Fowler’s Toad

Fowler's Toad

Copyright Anita Hayden

Genus Species: Anaxyrus fowlerii

Size: 2 – 3¾”

Location:

Advertisement Call: Short, low-pitched “waaa”

 

 

 

Description:

This toad may be as big as your fist.  Note the white stripe down the middle of its back and the large paratoid gland on each side of its head behind the tympanum.  Please remember that although toads cannot give you warts, the secretions from their skin are toxic and can cause you extreme discomfort if they get in your eyes or mouth.  Wash your hands immediately after handling a toad.  Fowler’s Toad is named in honor of Samuel Fowler (1800-1888) who first described it.  Fowler’s has a single vocal sac and well-defined dark patches with light borders.  It has a single dark spot on its otherwise white belly.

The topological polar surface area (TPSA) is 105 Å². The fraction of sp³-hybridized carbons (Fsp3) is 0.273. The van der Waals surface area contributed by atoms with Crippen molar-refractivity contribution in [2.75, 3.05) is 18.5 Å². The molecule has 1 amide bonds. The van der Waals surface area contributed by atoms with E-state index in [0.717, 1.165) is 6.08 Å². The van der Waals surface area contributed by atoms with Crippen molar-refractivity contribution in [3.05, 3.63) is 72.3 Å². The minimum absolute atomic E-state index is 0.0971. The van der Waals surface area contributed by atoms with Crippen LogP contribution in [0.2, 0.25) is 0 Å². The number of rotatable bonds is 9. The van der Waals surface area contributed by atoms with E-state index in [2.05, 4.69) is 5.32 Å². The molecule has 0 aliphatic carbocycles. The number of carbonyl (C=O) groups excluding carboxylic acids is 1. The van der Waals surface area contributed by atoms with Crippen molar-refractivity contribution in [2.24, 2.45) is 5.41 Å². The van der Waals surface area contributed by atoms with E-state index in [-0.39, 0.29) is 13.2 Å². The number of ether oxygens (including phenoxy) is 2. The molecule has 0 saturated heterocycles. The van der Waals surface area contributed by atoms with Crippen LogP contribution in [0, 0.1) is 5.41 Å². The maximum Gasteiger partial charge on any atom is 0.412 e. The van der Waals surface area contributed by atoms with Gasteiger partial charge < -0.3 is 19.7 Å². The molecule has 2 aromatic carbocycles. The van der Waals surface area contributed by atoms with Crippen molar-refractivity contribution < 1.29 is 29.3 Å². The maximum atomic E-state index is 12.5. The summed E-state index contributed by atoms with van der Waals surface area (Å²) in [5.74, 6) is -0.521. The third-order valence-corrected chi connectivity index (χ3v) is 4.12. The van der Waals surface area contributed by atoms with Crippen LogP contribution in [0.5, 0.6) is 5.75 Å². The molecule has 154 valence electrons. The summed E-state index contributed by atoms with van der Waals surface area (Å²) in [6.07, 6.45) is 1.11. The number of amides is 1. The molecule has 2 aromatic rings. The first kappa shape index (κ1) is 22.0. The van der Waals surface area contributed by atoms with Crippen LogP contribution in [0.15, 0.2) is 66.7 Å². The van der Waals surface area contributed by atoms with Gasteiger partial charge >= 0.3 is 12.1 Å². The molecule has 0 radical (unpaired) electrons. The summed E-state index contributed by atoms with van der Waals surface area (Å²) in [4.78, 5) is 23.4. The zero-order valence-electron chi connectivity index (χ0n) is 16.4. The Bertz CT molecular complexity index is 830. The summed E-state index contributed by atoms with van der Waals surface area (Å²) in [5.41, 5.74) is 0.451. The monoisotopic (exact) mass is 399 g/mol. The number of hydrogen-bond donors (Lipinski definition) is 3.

Interesting Fact: When frogs and toads hibernate they grow another layer (or ring) of bone tissue.  Scientists can use these rings to determine the age of a frog or toad (similar to using tree rings to determine the age of a tree).

These toads call from about March to May and the females will lay 10,000 or more eggs in long strings (as opposed to the clumps of frog eggs).  Tadpoles will hatch out in about a week and the toads will leave the pond by mid-summer.  They will spend their days on land, but return to the water to breed.  Fowler’s will burrow into the ground when it gets too hot and in the winter.  They eat insects and small invertebrates, but no worms, unlike their cousins the Dwarf American Toads.

Fowler’s Toad is a member of the Bufonidae (True Toad) family and is a New Frog (Neobatrachia).

Click for more about Fowler’s Toad at Herps of Arkansas.